- ABOUT US _ Drive is an Automotive Design Consultancy building long term relationships with design-driven companies worldwide, designing products that enhance their brand's DNA and position in the market place.
Last weekend hosted two of the biggest festivals in their respective domains, both are well known for being a bit noisy, and both, amazingly, begin with the letter ‘G’. So, put off by the squalid living conditions of #Glasto’s make-shift, nylon slums, we opted to go to Goodwood festival of speed instead.
Now, for those of you who have never been to Goodwood, this is the place where your passive interest in cars and things that go fast turns into a full blown love affair. Seeing cars under infinite, artificial spot lights sat monotonously rotating next to smiling women dressed like Dr Evil’s henchmen feels somewhat insipid and lifeless next to the spirit and energy of Goodwood.
On arrival, the first confusing thing was the weather, we packed umbrellas and coats expecting rain but instead we had glorious sunshine all day. We surmised, around the point that our eyes were watering from the exhaust fumes of an old rally car, that not only should we consider moving away for the sake of our health but that there was perhaps a localised hole in the ozone layer above Goodwood which had contributed to the inordinate weather that day. But, Goodwood isn’t all oily, heritage racers and historical motor cars, it also plays host to some of the latest vehicles and technology on offer including the unveiling of some interesting new concepts.
Nissan, VW and Aston Martin all showed off their new concepts for the Gran Turismo video game. It seems as if Gran Turismo is almost becoming an automotive sub brand in its self, as if the idea of the designs being created for a virtual world somehow holds its own identity. Bold exaggerated surfacing everywhere you look, they all capture a sense of childlike excitement that you might associate with gaming. The Nissan does feel slightly over worked but certainly had the wow factor, and the Aston feels a touch rushed and I found the retro-futuristic looks difficult to associate with their brand. It would be nice if it were a bit prettier but it’s great to see a fresh take on an Aston Martin. Mercedes also had their Gran Turismo concept that was released late last year which is so cartoonish it just doesn’t look like it would function or go around corners.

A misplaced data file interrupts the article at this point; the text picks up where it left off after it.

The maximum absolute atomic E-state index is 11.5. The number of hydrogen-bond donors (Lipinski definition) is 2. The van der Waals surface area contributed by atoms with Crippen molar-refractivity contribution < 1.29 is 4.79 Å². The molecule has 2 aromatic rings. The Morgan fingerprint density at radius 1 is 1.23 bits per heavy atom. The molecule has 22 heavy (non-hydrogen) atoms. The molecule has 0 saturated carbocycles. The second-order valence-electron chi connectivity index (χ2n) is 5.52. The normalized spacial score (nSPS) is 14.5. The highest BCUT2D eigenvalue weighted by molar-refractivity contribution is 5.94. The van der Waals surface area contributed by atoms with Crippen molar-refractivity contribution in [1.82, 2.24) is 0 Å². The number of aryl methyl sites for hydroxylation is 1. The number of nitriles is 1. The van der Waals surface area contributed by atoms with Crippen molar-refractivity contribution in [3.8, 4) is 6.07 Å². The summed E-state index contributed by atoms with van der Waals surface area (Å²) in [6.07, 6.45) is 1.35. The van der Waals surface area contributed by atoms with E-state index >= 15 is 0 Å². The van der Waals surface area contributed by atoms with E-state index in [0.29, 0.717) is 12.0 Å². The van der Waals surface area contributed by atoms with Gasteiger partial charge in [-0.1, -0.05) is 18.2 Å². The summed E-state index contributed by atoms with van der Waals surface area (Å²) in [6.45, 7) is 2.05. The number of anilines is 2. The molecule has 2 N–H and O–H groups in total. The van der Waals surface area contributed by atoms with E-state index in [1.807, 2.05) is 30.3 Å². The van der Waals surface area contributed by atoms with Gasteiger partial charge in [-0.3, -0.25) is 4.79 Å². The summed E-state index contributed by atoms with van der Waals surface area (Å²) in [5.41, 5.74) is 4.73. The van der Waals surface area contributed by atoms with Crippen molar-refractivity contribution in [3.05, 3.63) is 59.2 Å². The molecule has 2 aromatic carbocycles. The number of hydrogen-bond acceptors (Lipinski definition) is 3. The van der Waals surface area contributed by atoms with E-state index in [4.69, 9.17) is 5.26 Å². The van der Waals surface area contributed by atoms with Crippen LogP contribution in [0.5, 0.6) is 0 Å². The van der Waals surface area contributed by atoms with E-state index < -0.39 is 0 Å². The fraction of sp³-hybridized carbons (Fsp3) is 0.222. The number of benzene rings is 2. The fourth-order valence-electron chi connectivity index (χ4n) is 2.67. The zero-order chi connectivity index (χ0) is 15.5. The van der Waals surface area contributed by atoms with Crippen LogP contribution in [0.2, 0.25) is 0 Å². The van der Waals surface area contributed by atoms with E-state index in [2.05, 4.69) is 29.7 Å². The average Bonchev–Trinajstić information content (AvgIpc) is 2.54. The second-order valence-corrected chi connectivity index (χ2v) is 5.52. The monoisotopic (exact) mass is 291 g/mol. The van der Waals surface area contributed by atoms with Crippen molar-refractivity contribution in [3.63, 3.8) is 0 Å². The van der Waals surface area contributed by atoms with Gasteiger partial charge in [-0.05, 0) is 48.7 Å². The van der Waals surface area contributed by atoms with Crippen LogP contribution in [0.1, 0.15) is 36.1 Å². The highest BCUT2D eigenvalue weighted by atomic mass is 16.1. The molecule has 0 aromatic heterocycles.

This was also the first time we got to see the trio of ‘hypercars’ together in one place. The Mclaren P1, Porsche 918 and La Ferrari all made their way up the hill. It seems to be an ongoing argument here at Drive as to which one we prefer as they all posses unique qualities and characters. The P1 seems like the raw performance choice, the surfacing is advanced and aerodynamic and the stance really makes the car look stuck to the road. La Ferrari seems like the one you’d choose with your heart not your head. Some awkwardness on the exterior and maybe slightly dated in comparison but it makes up for that and more in character. The 918 looks the most refined of the three and the upward facing exhausts on the rear deck create some dramatic heat haze when it’s stationary which is super cool. It was difficult to make out some of the crisp detailing with its Martini livery but it still looked fantastic.
Some of the highlights of the show came from some unexpected places. Not sure whether to call it a highlight but it was certainly surreal to see Sir Chris Hoy send the new Nissan GTR into the hay bales on the Molecomb corner. I would make a joke about sticking to cycling but I won’t because it’s a rubbish joke. Some extremely odd looking, idiosyncratic old cars which, more often than not, makes you wonder how sober the designers were but always pleasing to see. The sinister Vulcan bomber gave a good show and a unique but incredible boom that resonated across the whole festival. But, as usual it’s just great to find a good view of the track and get inspired by all the amazing vehicles on show, from motorbikes to nascars, old bangers to supercars, rarely does something go past that doesn’t put a smile on your face.